Creationist Wisdom #1,039: All Problems Solved

Today’s letter-to-the-editor appears in the Times-Independent of Moab, Utah, population 5,322. It’s titled It is so simple. We don’t see a comments feature.

Because today’s writer isn’t a politician, preacher, or other public figure, we won’t embarrass or promote him by using his full name. His first name is Jim. Excerpts from his letter will be enhanced with our Curmudgeonly commentary, some bold font for emphasis, and occasional Curmudgeonly interjections that look [like this]. Here we go!

Did you miss it? It was Easter. If you thought Easter was bunnies and eggs, you missed it. If you thought Easter was for Christians only, you missed it. If you thought Easter was particular to one group or outdated, or an extension of some pagan ritual, you missed it. Easter is universal; it is a celebration for every human being.

How is that possible? Jim says:

There is only one race, the human race. [Yeah!] Whether we admit it or not we are all children of the same God. And God loves every one of us. There is only one thing that separates you from the love of God – you. [Gasp!] God is revealed in your conscience. God is revealed in everything in the physical world. [Wow!] God is revealed in His word. If you don’t see God in your mind, in your senses and in common sense – you missed it.

Did you miss it, dear reader? Well, it’s not too late. Jim tells us:

The more science and technology learn about the physical sciences the more obvious it becomes that God exists. [It’s obvious!] Only a fool says in his heart there is no God.

You’re not a fool, are you, dear reader? Jim continues:

As Americans, we believe we were endowed by our Creator. [Right!] It is the Creator who longs for you to welcome the Holy Spirit into your heart. There is not one human issue, problem, catastrophe, or experience in this life that cannot be resolved through your acceptance of God and the word of God. Seek and you shall find. Knock and it will be opened to you.

Wowie — all problems solved! Here’s our last excerpt:

Just as every human being is a child of God, every human being needs to recognize how to be welcomed into the realm of God. That brings us back to Easter. [Neatly done!] If you saw Easter as anything less than the fullfilment of the promise of God to redeem your broken body, mind and soul, you missed it.

Jim’s last paragraph is a bit too preachy, so we’ll leave him here. Impressive stuff, huh?

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18 responses to “Creationist Wisdom #1,039: All Problems Solved

  1. Holding The Line In Florida

    I’ll be first in line. Yup, I be a fool.

  2. Nothing that Jim says here contradicts evolution or old earth, so his letter is not worthy of the label “Creationist Wisdom #1,039”.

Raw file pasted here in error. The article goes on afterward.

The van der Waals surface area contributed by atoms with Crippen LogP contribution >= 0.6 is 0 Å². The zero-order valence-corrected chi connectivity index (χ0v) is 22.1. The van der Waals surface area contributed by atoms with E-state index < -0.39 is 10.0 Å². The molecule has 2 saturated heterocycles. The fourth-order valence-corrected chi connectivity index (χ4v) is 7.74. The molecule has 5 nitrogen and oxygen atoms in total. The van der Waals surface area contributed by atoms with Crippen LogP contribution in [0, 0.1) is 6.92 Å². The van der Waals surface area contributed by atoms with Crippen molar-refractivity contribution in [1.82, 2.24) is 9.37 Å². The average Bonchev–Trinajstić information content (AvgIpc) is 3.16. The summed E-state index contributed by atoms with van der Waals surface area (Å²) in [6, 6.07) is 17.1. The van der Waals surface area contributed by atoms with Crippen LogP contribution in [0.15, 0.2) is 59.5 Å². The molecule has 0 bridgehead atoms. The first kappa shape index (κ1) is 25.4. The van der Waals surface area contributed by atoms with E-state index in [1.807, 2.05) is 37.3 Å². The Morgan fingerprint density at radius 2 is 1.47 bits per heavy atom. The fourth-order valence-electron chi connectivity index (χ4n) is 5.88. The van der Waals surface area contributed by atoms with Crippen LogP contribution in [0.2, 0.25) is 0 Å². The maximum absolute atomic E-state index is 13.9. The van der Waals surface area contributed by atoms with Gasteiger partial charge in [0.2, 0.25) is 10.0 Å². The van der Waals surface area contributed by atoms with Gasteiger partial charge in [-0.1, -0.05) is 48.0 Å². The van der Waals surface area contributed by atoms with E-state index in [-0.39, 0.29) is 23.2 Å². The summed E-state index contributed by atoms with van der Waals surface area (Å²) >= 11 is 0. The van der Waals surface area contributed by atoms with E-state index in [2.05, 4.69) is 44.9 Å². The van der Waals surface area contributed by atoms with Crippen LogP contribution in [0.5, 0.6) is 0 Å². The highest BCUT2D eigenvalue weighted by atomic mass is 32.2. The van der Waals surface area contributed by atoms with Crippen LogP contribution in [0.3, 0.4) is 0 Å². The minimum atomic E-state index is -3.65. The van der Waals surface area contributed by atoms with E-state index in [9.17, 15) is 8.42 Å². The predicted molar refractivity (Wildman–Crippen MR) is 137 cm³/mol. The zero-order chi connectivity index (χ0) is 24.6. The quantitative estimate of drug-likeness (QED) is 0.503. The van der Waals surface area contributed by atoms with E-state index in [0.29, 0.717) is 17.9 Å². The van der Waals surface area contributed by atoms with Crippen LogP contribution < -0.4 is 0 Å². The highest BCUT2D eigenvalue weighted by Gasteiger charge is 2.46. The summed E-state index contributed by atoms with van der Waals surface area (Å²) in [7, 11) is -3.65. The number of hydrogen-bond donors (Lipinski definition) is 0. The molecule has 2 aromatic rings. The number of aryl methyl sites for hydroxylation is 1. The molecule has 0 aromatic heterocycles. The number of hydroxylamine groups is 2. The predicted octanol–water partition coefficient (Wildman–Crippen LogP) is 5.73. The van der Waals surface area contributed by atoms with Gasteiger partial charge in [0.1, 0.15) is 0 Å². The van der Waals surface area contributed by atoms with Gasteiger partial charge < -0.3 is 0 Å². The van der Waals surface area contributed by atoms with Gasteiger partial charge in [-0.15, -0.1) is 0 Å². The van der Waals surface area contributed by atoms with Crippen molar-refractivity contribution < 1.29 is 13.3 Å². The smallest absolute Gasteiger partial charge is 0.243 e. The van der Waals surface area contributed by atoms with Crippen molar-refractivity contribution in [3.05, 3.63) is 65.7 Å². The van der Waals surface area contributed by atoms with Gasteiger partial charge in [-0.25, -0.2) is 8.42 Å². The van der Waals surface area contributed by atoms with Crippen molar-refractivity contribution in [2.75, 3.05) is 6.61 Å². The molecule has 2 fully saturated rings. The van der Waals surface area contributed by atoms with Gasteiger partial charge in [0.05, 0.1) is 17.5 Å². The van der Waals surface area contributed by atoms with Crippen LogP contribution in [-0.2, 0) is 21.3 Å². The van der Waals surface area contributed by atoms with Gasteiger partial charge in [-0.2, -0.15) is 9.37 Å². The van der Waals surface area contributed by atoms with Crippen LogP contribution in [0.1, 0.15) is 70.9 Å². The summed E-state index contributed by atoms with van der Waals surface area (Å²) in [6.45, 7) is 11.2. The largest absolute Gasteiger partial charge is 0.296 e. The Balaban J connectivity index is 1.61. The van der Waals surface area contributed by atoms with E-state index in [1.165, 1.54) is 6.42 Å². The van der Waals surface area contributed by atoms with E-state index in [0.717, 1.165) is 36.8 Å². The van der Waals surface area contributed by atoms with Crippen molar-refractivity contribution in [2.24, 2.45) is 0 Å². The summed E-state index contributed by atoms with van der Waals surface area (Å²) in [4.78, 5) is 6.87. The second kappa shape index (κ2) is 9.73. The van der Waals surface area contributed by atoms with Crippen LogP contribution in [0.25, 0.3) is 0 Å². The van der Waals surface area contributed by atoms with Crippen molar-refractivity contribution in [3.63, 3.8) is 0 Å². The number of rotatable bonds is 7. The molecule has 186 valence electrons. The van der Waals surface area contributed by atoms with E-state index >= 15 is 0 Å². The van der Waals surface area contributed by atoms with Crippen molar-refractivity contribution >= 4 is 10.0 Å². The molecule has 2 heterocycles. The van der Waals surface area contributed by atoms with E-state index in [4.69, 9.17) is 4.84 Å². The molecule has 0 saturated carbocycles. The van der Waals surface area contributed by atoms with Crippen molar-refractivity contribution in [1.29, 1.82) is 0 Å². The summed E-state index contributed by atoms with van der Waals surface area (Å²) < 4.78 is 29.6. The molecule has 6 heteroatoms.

Jim is definitely an evangelist, but creationist? Who knows? Most of what he is saying is the standard “Accept God into your life” rhetoric of your typical stem-winder preacher, but on one point I agree with him completely — “There is only one race, the human race.” All differences in skin color stem from the strength of the sun in the region of our ancestry. To me, that is proof of evolution.

  3. chris schilling

    SC writes: “We don’t see a comments feature.”

    Times-Independent of Moab, Utah, in the doleful manner of Roger Waters:

    “We don’t need no comments feature
    We don’t need no thought control
    No dark sarcasm from our readers
    Features, leave those comments alone

    (Kids chorus): HEY! FEATURES! LEAVE THOSE COMMENTS ALONE!!
    All in all, you’re just a/
    ‘nother
    etc, etc….”

    What was Jim’s letter about, anyway?

  4. Dave Luckett

    Moab, Utah, eh? No preconceptions at all, obviously.

    Easter is indeed universal, though not under that name. As a festival of the Pascal moon, it was held to regulate the time of planting. The Christian Church calculated it several different ways, and had acrimonious conflicts about it, rising in some instances to actual violence, but the Western Roman Church converged on one method by about the fifth or sixth century CE, and enforced it. The Orthodox Church uses a different method, and both differ from the calculation of the Jewish Passover.

    As a spring festival used to emphasise the renewal of life, fertility and fecundity. it was celebrated by “pagans” in some pretty indecorous ways, with rituals as different as virgin sacrifice (“Rite of Spring”, as celebrated in Stravinski’s hideous hoppera) and public mass copulation. As a celebration of the return of life, it fit very nicely with the Christian doctrines of the resurrection and redemption, too.

    But the diversity of observance ought to give a clue that this is a festival whose common element is not one religion, but a phenomenon – the turn of the season and the change of the moon – experienced by all. The rabbit and the egg are both symbols of birth, re-birth, and fecundity, and nothing to do with Christianity.

    As to the rest of Jim’s piffle, the fool might say in his heart, “There is no god”, but the wise person, aware that neither a demonstration nor a refutation of that assertion is possible, will say, right out loud, “There is no reason to believe in a god”. That should be enough, right there. Still, one might ask Jim why God does not follow Jesus’s principles. If we are beloved of God, why does He so often give us a stone when we ask for bread? Why could God not forgive without a perfect agonised blood sacrifice, when He demands that we forgive without one?

    I cannot speak for others, but I can truly say that I have been knocking, pounding, kicking at that door Jim speaks of for forty or more years, and never had any sense that there’s anything behind it. It is, and always was, firmly shut, locked and barred to me. In fact, I don’t think there’s any door there at all.

  5. Richard Andersen

    ” Only a fool says in his heart there is no God” If even a fool can get it why can’t you>

  6. chris schilling

    @Chris S foolishly has to ask:
    “What was Jim’s letter about, anyway?”

    It was about fools, Chris S! People such as yourself! People who say in their heart there is no Jim’s god. People who aren’t endowed with Jim’s god because they’re not American, but are still part of the human race; people who are a child of Jim’s god, but are separated from the love of that god by — you yourself!